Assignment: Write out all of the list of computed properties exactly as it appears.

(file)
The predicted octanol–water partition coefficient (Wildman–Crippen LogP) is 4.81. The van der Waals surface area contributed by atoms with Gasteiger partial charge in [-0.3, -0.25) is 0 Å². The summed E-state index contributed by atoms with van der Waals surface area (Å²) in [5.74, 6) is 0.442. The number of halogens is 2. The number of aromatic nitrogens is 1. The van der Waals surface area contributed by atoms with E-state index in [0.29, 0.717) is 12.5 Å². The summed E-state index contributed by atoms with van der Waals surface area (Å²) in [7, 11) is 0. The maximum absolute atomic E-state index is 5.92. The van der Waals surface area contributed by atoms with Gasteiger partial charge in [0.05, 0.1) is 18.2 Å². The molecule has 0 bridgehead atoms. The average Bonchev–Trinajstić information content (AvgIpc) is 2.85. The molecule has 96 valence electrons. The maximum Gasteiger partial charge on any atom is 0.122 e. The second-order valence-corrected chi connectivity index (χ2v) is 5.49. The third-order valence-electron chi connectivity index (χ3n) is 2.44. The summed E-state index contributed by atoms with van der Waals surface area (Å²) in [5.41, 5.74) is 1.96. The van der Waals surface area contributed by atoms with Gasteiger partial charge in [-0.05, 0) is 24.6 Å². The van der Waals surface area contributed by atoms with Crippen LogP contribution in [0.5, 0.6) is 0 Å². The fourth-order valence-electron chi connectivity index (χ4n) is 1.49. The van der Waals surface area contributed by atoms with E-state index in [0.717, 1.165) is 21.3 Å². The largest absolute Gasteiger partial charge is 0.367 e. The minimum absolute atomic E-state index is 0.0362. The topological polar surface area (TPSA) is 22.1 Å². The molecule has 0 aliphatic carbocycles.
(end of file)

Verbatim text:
The predicted octanol–water partition coefficient (Wildman–Crippen LogP) is 4.81. The van der Waals surface area contributed by atoms with Gasteiger partial charge in [-0.3, -0.25) is 0 Å². The summed E-state index contributed by atoms with van der Waals surface area (Å²) in [5.74, 6) is 0.442. The number of halogens is 2. The number of aromatic nitrogens is 1. The van der Waals surface area contributed by atoms with E-state index in [0.29, 0.717) is 12.5 Å². The summed E-state index contributed by atoms with van der Waals surface area (Å²) in [7, 11) is 0. The maximum absolute atomic E-state index is 5.92. The van der Waals surface area contributed by atoms with Gasteiger partial charge in [0.05, 0.1) is 18.2 Å². The molecule has 0 bridgehead atoms. The average Bonchev–Trinajstić information content (AvgIpc) is 2.85. The molecule has 96 valence electrons. The maximum Gasteiger partial charge on any atom is 0.122 e. The second-order valence-corrected chi connectivity index (χ2v) is 5.49. The third-order valence-electron chi connectivity index (χ3n) is 2.44. The summed E-state index contributed by atoms with van der Waals surface area (Å²) in [5.41, 5.74) is 1.96. The van der Waals surface area contributed by atoms with Gasteiger partial charge in [-0.05, 0) is 24.6 Å². The van der Waals surface area contributed by atoms with Crippen LogP contribution in [0.5, 0.6) is 0 Å². The fourth-order valence-electron chi connectivity index (χ4n) is 1.49. The van der Waals surface area contributed by atoms with E-state index in [0.717, 1.165) is 21.3 Å². The largest absolute Gasteiger partial charge is 0.367 e. The minimum absolute atomic E-state index is 0.0362. The topological polar surface area (TPSA) is 22.1 Å². The molecule has 0 aliphatic carbocycles.